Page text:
Dubai podiatrist Michelle Champion gives her advice
One minute you’re in flip-flops, exposing your feet to the soaring temperatures, the next you’re in the gym, sweating in soggy sports socks and trainers. Your heels don’t know what’s hit them and the skin’s starting to get spongy between your toes (urgh).
Need to give your feet some TLC? We asked Michelle Champion, chief podiatrist at Dubai Podiatry Centre, for the lowdown on what’s going on with your feet, and how to treat them.
The cause Cracked heels are common in Dubai, exacerbated by the dry climate and wearing open sandals. Cracks can become infected and are also painful, so it’s important they are addressed. This is sometimes the body’s way of trying to protect itself against abnormal stresses caused by poor foot biomechanics (the actual workings of your foot) and undue pressure on certain areas.
The treatment Visit a podiatrist to have dead, damaged or infected skin removed, and for buffing of the area. The podiatrist can also identify if the problem is a sign of underlying biomechanical issues causing excessive pressure on certain areas of the foot.
Future prevention See a podiatrist for regular callus reduction and to make sure any underlying biomechanical issues are addressed. They can also advise on ongoing home foot-care regime to minimise build-up, such as using a gentle foot file followed by a urea-based foot cream or heel balm.
Fungal foot and nail infections
The cause Athlete’s foot is very common in the Middle East, thanks to a dry, sandy climate and sweaty footwear. It’s caused by a combination of fungi and bacteria, which makes skin itchy, dry, scaly and red, especially between the toes. It can also spread to the toenails, or the toenails alone may be affected.
Treatment Routine infections usually respond well to a topical anti-fungal spray, cream or powder. For a toenail infection, treatments depend on the severity or type of infection, ranging from superficial buffing of the nail or trimming and application of topical anti-fungal nail lacquer to oral anti-fungal tablets and removal of the nail.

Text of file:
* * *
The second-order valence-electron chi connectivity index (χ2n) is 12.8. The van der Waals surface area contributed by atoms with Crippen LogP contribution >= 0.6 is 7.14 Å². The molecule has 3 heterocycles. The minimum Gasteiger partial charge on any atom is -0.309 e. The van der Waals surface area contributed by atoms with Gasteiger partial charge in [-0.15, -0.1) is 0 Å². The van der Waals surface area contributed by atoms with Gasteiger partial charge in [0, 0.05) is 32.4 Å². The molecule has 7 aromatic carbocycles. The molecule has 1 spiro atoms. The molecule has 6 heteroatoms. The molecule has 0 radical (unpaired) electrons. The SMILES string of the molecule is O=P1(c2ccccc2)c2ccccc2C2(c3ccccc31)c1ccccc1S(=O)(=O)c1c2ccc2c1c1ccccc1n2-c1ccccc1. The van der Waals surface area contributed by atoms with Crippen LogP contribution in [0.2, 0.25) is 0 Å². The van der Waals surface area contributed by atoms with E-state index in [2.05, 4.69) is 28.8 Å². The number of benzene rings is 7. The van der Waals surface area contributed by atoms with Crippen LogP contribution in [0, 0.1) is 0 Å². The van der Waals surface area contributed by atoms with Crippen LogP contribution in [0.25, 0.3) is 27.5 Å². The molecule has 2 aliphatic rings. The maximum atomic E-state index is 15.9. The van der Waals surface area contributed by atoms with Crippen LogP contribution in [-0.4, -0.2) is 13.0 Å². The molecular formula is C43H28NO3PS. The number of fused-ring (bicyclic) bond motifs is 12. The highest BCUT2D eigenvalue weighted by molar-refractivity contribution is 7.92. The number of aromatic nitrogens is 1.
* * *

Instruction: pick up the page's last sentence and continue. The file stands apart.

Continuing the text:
Future prevention 1 Dry your skin carefully,, especially between your toes, after washing. 2 Choose cotton socks to allow your skin to breathe. 3 Wear flip-flops when walking in communal areas. 4 Alternate shoes every two or three days so they have time to dry out, and treat your footwear with anti-fungal spray. 5 Moisturise using a cooling foot gel containing mint and tea tree oil to fight heat, bacteria and fungus during hot summer months.
The cause There are many causes of ingrown toenails: even something as simple as a bad pedicure can exacerbate the problem, as poor toenail trimming can weaken the curve of your nail and cause it to collapse at the sides. The result is pain, inflammation, hyper-granulated tissue and possibly infection in the surrounding soft tissue. Sometimes a toenail can be too wide for the width of your toe and is forced to curve.
Treatment Ask a podiatrist to assess your toenail and diagnose the cause. Based on that, you can both plan the most appropriate treatment. Nails that are growing in a curved fashion can respond well to toenail ‘braces’ that flatten out excessive curvature and train the nail to grow flatter.
Future prevention You or your pedicurist should never cut down the sides of toenails. Don’t allow your cuticles to be trimmed away – they’re there for a reason! Moisturise the cuticles and nails instead with an oil such as apricot or vitamin E oil. To minimize the chance of ingrowing nails, cut nails straight across, filing any sharp edges.
The cause A verruca is an infectious viral infection, which enters your skin through a scratch or a cut in your foot. You may have a single verruca or a mosaic verruca (a cluster in one site).
Treatment Visit a podiatrist to determine if you’re suffering from a corn or a verruca. If you’re diagnosed with a verruca, the podiatrist will treat it using a Dermojet – a high-pressure syringe that’s much more effective than historical treatments such as cryotherapy. Verrucas should never be surgically excised as it can cause scarring.
Future prevention Just like catching a cold from being around someone who has the virus, you can pick up the verruca virus by walking around barefoot after someone who has a verruca. Wear flip-flops in pools and changing rooms. If you or someone else in your family has a verruca, never share a towel and don’t walk barefoot around the house.
The cause This is a low arch in the foot. You may have flat feet for genetic reasons, overuse of non supportive footwear such as flip-flops or ballet pumps, or hormonal reasons (common after pregnancy). Common injuries arising from this include Achilles tendonitis, heel pain, bunions, stress fractures, arch pain, shin splints and tendon injuries.
Treatment Unfortunately, there’s no overnight treatment for this problem. Custom-made orthotics (special insoles) can be prescribed by a podiatrist to strengthen the arch and make sure your ankle joint is not being over strained.
Future prevention You’ll need to see a podiatrist at regular intervals for review or adjustment of your treatment. Once your foot has returned to neutral, they will usually expect to see you annually for check-ups. Consultations from Dhs400. Dubai Podiatry Centre, Saeed Tower II, Sheikh Zayed Road (04 343 5390).